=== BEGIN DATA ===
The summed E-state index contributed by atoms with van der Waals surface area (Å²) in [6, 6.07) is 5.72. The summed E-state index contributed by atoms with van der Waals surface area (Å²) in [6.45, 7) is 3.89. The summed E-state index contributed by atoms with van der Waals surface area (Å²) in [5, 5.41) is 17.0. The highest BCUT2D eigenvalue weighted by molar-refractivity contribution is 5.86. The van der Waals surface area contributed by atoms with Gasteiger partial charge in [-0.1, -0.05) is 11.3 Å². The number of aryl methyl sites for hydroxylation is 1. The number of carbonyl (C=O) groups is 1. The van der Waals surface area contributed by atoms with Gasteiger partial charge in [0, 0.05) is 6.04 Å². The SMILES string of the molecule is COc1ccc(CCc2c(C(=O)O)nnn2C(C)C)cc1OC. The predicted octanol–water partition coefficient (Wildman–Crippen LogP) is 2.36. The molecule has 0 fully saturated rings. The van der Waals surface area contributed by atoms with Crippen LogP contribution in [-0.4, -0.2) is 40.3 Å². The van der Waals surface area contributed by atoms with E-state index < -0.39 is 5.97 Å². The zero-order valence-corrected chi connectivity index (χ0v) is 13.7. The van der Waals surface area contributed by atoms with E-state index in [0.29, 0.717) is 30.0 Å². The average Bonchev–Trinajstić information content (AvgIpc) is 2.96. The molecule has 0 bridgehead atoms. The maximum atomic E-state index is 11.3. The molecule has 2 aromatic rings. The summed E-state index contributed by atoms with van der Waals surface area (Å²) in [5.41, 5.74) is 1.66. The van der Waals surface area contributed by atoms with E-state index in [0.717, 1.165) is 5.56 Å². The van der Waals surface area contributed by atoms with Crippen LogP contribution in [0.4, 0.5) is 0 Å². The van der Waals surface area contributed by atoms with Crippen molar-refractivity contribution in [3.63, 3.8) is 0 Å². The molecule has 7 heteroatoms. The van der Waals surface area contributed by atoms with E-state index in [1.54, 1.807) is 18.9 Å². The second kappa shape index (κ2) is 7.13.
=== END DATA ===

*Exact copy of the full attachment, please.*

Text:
The summed E-state index contributed by atoms with van der Waals surface area (Å²) in [6, 6.07) is 5.72. The summed E-state index contributed by atoms with van der Waals surface area (Å²) in [6.45, 7) is 3.89. The summed E-state index contributed by atoms with van der Waals surface area (Å²) in [5, 5.41) is 17.0. The highest BCUT2D eigenvalue weighted by molar-refractivity contribution is 5.86. The van der Waals surface area contributed by atoms with Gasteiger partial charge in [-0.1, -0.05) is 11.3 Å². The number of aryl methyl sites for hydroxylation is 1. The number of carbonyl (C=O) groups is 1. The van der Waals surface area contributed by atoms with Gasteiger partial charge in [0, 0.05) is 6.04 Å². The SMILES string of the molecule is COc1ccc(CCc2c(C(=O)O)nnn2C(C)C)cc1OC. The predicted octanol–water partition coefficient (Wildman–Crippen LogP) is 2.36. The molecule has 0 fully saturated rings. The van der Waals surface area contributed by atoms with Crippen LogP contribution in [-0.4, -0.2) is 40.3 Å². The van der Waals surface area contributed by atoms with E-state index < -0.39 is 5.97 Å². The zero-order valence-corrected chi connectivity index (χ0v) is 13.7. The van der Waals surface area contributed by atoms with E-state index in [0.29, 0.717) is 30.0 Å². The average Bonchev–Trinajstić information content (AvgIpc) is 2.96. The molecule has 0 bridgehead atoms. The maximum atomic E-state index is 11.3. The molecule has 2 aromatic rings. The summed E-state index contributed by atoms with van der Waals surface area (Å²) in [5.41, 5.74) is 1.66. The van der Waals surface area contributed by atoms with E-state index in [0.717, 1.165) is 5.56 Å². The van der Waals surface area contributed by atoms with Crippen LogP contribution in [0.4, 0.5) is 0 Å². The van der Waals surface area contributed by atoms with Crippen molar-refractivity contribution in [3.63, 3.8) is 0 Å². The molecule has 7 heteroatoms. The van der Waals surface area contributed by atoms with E-state index in [1.54, 1.807) is 18.9 Å². The second kappa shape index (κ2) is 7.13.